Mattis’s memo to the president in February proposed some modifications to the policy that had been announced in Trump’s August memorandum. Transgender personnel who were already serving and had transitioned and were “stable” in their preferred gender would be allowed to continue serving, based on a determination that the investment in their training outweighed whatever “risk” they posed to the readiness of the military.  Furthermore, transgender individuals who had not transitioned or been diagnosed with “gender dysphoria” would be allowed to enlist and serve, provided they refrained from transitioning and served in the sex identified at birth.  Otherwise, those diagnosed with “gender dysphoria” would be prohibited from enlisting or serving, and those who could not comply with these requirements would be discharged.  The proposal was based on a “finding” by a rigged special committee apparently dominated by committed opponents of transgendered service that allowing transgender people to serve in the military was harmful to the operational efficiency of the service – a finding based on no factual evidence and oblivious to the fact that transgender people had been serving openly without any problems since the Obama Administration lifted the prior ban at the end of June 2016.

Four lawsuits had been filed in response to the summer 2017 policy announcement, and in a matter of months the four district courts had issued preliminary injunctions, having found it likely that the plaintiffs would prevail on their argument that the policy violates the Equal Protection requirements of the 5th Amendment of the Bill of Rights. As compelled by the preliminary injunctions, the Defense Department allowed transgender people to submit applications to enlist beginning January 1, 2018, after losing a last-ditch court battle to continue the enlistment ban, but there were reports that the applications they received were getting very slow processing, and all indications are that few have been accepted for service.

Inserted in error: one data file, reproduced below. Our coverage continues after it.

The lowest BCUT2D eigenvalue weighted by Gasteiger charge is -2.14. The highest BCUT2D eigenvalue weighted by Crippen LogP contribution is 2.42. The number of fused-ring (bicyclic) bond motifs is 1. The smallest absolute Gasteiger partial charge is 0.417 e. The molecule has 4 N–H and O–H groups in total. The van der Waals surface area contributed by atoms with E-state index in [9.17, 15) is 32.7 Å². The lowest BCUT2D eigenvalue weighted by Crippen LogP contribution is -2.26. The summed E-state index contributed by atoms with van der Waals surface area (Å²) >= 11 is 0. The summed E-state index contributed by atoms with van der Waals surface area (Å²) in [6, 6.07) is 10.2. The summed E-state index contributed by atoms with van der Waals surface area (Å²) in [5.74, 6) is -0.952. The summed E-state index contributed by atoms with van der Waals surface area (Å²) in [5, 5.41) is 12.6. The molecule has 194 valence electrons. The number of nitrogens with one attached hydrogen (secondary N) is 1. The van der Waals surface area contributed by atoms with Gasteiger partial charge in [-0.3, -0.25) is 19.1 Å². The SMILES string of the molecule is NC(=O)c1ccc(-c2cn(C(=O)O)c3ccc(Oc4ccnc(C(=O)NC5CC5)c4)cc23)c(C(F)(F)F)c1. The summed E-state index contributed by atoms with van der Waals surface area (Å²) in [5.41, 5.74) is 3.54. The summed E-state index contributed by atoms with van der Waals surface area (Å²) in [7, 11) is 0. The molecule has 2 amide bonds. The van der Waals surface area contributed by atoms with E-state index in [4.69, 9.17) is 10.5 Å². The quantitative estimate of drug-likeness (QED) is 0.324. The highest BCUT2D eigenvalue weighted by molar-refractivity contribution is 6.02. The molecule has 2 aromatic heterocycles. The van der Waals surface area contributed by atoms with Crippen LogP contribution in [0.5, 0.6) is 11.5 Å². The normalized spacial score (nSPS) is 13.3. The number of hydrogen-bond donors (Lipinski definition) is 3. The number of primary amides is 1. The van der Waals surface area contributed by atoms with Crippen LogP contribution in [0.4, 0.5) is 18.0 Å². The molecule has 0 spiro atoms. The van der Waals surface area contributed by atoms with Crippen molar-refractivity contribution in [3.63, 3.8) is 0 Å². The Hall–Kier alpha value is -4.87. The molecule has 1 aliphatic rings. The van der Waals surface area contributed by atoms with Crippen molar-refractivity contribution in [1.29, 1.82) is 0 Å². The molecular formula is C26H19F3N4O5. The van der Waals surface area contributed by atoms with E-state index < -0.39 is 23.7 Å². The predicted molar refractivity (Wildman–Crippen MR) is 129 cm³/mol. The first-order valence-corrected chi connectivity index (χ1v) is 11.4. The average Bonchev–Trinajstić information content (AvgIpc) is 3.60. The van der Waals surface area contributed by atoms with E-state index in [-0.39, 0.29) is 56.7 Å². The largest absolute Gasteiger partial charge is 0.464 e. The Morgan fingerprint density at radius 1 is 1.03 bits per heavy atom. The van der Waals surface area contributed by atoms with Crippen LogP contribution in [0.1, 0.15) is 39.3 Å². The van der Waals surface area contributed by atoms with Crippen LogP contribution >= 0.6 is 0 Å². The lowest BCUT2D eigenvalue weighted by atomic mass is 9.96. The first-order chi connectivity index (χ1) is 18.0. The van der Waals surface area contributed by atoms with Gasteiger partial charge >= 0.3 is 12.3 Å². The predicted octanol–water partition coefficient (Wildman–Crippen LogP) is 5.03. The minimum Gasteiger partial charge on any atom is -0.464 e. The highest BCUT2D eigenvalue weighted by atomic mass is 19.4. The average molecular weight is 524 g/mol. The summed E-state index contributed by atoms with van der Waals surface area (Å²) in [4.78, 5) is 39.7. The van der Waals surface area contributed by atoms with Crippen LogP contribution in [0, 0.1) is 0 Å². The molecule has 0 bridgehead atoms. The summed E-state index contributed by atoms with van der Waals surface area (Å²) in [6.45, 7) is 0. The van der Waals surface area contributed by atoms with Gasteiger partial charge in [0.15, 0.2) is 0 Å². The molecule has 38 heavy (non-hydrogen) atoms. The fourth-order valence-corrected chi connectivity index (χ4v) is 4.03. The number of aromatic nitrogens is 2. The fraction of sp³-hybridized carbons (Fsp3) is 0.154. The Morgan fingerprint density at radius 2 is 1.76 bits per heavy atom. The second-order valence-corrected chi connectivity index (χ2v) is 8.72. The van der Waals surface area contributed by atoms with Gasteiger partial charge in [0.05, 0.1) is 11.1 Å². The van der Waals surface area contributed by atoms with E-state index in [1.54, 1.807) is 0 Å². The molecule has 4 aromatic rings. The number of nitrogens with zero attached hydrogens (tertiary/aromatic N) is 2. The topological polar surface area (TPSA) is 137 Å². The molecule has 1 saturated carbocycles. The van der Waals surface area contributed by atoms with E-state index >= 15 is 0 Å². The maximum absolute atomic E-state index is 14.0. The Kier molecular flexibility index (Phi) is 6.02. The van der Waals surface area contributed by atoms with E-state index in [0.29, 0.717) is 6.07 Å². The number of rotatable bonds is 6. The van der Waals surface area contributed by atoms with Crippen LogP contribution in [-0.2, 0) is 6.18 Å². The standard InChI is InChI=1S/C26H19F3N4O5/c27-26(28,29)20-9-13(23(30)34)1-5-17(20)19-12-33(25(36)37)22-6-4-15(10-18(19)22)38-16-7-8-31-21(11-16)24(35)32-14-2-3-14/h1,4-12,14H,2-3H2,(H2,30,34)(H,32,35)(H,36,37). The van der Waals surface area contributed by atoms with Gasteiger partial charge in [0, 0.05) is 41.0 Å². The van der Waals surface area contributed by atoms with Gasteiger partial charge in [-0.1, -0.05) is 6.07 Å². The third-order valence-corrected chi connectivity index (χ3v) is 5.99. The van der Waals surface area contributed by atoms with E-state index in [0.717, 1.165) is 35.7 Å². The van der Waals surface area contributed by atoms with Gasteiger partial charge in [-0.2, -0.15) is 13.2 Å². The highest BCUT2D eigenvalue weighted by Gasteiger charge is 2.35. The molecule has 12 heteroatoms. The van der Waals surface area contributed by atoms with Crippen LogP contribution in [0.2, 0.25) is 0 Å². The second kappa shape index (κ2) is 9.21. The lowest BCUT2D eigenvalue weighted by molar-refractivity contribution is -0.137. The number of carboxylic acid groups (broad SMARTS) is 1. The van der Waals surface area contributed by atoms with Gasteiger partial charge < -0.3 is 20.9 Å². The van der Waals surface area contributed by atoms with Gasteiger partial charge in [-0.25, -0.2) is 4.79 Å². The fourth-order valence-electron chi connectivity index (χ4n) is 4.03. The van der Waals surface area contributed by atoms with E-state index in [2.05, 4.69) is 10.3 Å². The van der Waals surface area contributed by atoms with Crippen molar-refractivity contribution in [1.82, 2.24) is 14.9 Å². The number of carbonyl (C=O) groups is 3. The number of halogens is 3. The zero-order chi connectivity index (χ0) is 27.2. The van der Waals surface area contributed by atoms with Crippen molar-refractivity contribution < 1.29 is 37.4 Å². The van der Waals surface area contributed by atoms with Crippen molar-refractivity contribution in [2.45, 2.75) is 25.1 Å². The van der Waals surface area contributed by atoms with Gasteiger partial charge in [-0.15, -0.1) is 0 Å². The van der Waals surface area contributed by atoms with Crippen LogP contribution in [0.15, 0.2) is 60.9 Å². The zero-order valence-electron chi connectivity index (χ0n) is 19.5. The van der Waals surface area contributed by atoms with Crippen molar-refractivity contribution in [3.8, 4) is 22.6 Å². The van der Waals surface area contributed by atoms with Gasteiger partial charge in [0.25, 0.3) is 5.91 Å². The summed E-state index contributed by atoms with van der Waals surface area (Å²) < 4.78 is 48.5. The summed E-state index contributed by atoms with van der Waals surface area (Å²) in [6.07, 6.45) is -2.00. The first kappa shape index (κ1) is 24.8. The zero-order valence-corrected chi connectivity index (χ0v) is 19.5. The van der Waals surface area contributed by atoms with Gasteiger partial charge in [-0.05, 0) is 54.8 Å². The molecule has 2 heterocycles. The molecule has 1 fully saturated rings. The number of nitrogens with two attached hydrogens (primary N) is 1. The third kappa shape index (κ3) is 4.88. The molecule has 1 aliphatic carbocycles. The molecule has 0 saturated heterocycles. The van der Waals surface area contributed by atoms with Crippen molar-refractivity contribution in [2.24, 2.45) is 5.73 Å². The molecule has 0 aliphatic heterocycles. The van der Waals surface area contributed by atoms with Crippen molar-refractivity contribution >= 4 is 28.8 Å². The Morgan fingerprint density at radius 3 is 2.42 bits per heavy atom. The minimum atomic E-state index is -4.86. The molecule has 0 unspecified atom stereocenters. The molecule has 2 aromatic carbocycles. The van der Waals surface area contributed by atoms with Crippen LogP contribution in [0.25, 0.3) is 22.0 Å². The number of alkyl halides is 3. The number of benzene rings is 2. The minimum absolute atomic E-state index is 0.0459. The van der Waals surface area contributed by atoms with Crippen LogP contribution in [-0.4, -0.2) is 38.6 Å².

Trump responded to Mattis’s February 2018 memo by “withdrawing” his prior memo and tweet, and authorizing Mattis to adopt the implementation plan he was recommending by late March. The Justice Department then filed motions in all the lawsuits seeking to lift the preliminary injunctions. Their argument was, in part, that the “new” policy was sufficiently different from the one that had been “withdrawn” as to moot the lawsuits. They further contended that the plaintiffs who were already serving and would be allowed to continue serving under the “new” policy no longer had standing to challenge the policy in court.  The Department also argued that plaintiff’s attempts to conduct discovery in the case should be put on hold until there was a definitive appellate ruling on their motion to lift the preliminary injunctions.

On April 13, Judge Pechman rejected the government’s motion to lift the preliminary injunction, having already ordered that discovery proceed. In his initial tweet, Trump had claimed that he had consulted with generals and other experts before adopting the policy, but the identities of these people were not revealed, and the government has stonewalled against any attempt to discover their identities or any internal executive branch documents that might have been generated on this issue, making generalized claims of executive privilege.  Similarly, the February memorandum released under Mattis’s name did not identify any of the individuals responsible for its composition, and naturally the plaintiffs are also seeking to discover who was involved in putting it together and what information they purported to rely upon.